TUMBES, Peru – Living under the thick mud of the Tumbes mangrove swamp, a protected natural area on Peru’s border with Ecuador, are the black conchs and red crayfish that are two increasingly rare delicacies of Peruvian cuisine, thanks to the great demand for these prized dishes.
As if this were a case of digging for truffles, the gatherers slop through the mud at low tide and feel around under the wet mud for hours until they find their prey, a job that gets them up to their necks in water so others can dine on these delicacies.
Though the mud comes up to their knees, they do everything possible to find where these mollusks and crustaceans are hiding amid an overwhelmingly chaotic mesh of roots, which emerge at low tide in the labyrinth of canals that make up the mangrove swamp.
This demanding work is handed down from fathers to sons, all members of two gatherers’ associations formed after the Tumbes mangrove swamps were declared a “national sanctuary” in 1988 to fend off the deforestation that had already reduced the breeding ground of crayfish from 24,700 acres (10,000 hectares) to 7,338 acres in just a few years.
The nature reserve is a mangrove forest, whose shrubs or small trees put down solid roots in soil that is flooded by rising tides and sustains a great biodiversity of fish and birds.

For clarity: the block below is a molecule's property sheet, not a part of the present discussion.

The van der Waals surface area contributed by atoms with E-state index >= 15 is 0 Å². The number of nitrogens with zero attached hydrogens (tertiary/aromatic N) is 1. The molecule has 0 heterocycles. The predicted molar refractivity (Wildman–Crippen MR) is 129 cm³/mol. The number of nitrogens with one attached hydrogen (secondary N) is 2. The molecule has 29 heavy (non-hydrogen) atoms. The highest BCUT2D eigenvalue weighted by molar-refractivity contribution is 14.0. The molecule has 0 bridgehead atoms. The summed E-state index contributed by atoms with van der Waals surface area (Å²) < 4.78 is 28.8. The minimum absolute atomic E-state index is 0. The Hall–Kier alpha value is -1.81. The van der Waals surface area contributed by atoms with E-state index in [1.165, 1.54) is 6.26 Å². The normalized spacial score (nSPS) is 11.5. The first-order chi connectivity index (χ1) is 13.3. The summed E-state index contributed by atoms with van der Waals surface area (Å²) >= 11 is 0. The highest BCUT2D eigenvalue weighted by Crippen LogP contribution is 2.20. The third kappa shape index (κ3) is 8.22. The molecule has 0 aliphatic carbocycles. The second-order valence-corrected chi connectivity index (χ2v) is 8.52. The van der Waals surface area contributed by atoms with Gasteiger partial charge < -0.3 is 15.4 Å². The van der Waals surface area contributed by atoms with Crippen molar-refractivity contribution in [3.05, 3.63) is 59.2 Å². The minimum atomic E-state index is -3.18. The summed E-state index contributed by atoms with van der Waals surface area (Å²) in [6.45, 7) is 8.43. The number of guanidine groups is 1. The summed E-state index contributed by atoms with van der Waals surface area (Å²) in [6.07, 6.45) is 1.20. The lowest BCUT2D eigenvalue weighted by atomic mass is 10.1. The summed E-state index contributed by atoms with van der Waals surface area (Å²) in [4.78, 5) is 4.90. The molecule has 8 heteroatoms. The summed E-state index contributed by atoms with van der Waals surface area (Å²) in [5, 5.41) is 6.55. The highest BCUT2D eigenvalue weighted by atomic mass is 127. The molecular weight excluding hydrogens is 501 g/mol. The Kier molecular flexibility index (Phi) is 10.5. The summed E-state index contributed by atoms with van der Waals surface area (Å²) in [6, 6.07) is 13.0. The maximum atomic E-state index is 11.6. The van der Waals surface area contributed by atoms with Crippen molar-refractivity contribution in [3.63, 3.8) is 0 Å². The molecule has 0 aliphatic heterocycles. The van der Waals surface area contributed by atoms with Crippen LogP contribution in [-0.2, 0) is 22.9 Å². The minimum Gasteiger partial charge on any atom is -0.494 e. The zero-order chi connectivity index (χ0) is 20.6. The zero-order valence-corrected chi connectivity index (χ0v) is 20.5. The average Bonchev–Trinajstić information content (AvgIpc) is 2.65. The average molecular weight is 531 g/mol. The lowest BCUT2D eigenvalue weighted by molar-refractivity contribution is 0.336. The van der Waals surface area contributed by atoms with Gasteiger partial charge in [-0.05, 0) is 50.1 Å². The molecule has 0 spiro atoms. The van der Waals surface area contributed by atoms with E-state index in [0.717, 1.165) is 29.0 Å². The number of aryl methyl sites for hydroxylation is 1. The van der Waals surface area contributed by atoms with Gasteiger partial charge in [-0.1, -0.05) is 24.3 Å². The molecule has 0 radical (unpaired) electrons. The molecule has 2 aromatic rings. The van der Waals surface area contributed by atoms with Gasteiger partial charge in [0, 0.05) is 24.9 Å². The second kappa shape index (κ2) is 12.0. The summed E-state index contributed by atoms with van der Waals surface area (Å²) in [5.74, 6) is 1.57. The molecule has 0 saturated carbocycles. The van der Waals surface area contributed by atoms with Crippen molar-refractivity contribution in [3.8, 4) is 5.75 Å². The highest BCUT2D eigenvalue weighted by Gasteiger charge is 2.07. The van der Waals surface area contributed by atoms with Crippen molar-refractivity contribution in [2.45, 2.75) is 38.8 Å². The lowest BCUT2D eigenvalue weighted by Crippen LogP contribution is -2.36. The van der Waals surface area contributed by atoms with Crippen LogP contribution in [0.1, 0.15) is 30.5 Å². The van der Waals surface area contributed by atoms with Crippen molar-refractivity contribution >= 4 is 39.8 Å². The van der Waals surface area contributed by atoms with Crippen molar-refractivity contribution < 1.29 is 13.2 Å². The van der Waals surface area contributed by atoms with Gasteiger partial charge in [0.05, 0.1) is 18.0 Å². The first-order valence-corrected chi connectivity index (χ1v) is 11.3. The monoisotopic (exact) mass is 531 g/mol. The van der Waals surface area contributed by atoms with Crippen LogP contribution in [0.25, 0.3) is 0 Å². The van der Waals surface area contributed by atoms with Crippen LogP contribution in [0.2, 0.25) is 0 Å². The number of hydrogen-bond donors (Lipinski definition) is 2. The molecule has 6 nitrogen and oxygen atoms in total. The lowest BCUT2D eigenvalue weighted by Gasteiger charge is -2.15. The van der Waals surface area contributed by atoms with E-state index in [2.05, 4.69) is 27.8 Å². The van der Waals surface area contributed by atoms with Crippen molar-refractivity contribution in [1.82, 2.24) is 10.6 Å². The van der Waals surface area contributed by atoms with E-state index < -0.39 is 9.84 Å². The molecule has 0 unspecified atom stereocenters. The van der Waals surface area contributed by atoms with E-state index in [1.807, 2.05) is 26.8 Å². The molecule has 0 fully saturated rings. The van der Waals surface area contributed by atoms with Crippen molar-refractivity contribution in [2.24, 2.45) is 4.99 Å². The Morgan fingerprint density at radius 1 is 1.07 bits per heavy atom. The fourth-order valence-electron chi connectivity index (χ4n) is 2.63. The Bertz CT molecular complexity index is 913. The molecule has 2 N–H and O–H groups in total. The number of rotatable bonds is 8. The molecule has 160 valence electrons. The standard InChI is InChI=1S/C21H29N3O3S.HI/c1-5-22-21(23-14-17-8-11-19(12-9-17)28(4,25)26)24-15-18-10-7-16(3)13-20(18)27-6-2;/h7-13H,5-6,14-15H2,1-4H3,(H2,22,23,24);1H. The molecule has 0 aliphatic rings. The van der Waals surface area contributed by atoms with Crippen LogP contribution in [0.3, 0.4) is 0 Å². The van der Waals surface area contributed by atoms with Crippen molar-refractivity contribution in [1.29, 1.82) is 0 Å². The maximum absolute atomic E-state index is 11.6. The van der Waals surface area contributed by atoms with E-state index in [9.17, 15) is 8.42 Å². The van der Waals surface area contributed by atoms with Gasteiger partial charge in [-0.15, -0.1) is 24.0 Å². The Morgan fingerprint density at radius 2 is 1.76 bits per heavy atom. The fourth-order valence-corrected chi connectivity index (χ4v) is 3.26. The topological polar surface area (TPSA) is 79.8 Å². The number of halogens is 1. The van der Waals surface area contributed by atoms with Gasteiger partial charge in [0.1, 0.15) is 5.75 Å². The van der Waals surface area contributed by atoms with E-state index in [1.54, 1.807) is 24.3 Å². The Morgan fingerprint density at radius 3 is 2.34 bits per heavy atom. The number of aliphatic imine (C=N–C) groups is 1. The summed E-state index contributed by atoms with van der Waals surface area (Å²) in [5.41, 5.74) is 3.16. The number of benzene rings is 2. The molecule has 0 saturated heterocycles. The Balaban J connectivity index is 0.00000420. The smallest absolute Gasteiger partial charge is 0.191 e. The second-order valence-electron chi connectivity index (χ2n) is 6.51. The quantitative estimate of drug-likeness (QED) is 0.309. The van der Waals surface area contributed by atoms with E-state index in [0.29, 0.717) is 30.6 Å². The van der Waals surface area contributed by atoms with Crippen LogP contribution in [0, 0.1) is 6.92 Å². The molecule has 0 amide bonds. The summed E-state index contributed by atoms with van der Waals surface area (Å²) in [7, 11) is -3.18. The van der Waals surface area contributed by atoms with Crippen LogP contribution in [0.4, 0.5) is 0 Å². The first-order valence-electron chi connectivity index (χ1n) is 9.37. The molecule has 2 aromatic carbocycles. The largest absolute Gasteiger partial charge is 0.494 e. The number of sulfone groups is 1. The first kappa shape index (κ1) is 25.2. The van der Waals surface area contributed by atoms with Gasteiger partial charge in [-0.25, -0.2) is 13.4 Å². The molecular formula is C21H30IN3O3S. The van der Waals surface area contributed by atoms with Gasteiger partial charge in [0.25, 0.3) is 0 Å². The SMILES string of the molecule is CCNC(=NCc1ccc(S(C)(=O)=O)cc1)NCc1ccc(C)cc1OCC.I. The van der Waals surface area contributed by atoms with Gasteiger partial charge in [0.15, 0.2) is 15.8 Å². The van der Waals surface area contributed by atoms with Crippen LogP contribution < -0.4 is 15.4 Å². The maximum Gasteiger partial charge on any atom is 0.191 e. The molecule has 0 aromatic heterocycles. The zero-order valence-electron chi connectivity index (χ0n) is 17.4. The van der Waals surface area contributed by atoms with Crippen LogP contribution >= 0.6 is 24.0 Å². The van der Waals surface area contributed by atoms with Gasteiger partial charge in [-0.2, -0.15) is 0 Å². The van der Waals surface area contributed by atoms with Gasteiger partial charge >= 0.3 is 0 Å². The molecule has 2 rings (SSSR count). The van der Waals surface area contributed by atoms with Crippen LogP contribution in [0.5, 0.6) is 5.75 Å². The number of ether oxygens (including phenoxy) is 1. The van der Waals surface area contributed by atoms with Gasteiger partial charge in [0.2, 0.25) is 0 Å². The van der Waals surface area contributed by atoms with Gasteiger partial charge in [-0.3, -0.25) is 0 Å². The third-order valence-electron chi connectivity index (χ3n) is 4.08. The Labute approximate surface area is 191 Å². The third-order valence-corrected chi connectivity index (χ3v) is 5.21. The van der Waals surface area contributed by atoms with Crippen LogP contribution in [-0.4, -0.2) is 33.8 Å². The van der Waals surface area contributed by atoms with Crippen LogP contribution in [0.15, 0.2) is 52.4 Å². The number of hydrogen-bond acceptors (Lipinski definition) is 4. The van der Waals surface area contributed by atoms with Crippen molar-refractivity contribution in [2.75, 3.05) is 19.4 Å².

Conch hunter Julio Cesar Cerro, president of the Traditional Extractors of Hydrobiological Resources Association, or Asextri, told EFE that production has dropped severely despite closed seasons and a limit on the daily harvest in the case of crayfish.
His colleague Eugenio has been gathering black conchs for 45 years, an occupation he began when only 18, and told EFE that when the mangrove forest was larger he could harvest between 800 and 1,000 conchs a day, but now he’s lucky to get 100 of the mollusks in five hours of hard work.
Those 100 conchs, which must have a minimum size of 1 3/4 inches (4.5 centimeters) in diameter, are sold for 40 soles (some $12) to middlemen, so the price for the consumer can be has much as 80 soles (about $24), conch fisher Francisco Miranda, who has practiced the trade for 22 years, told EFE.
But the price goes through the roof in big cities like Lima and Cuzco, located thousands of miles away, since the mangrove forest of Tumbes is practically the only place in the country that produces these mollusks that must arrive fresh to the restaurants that serve them.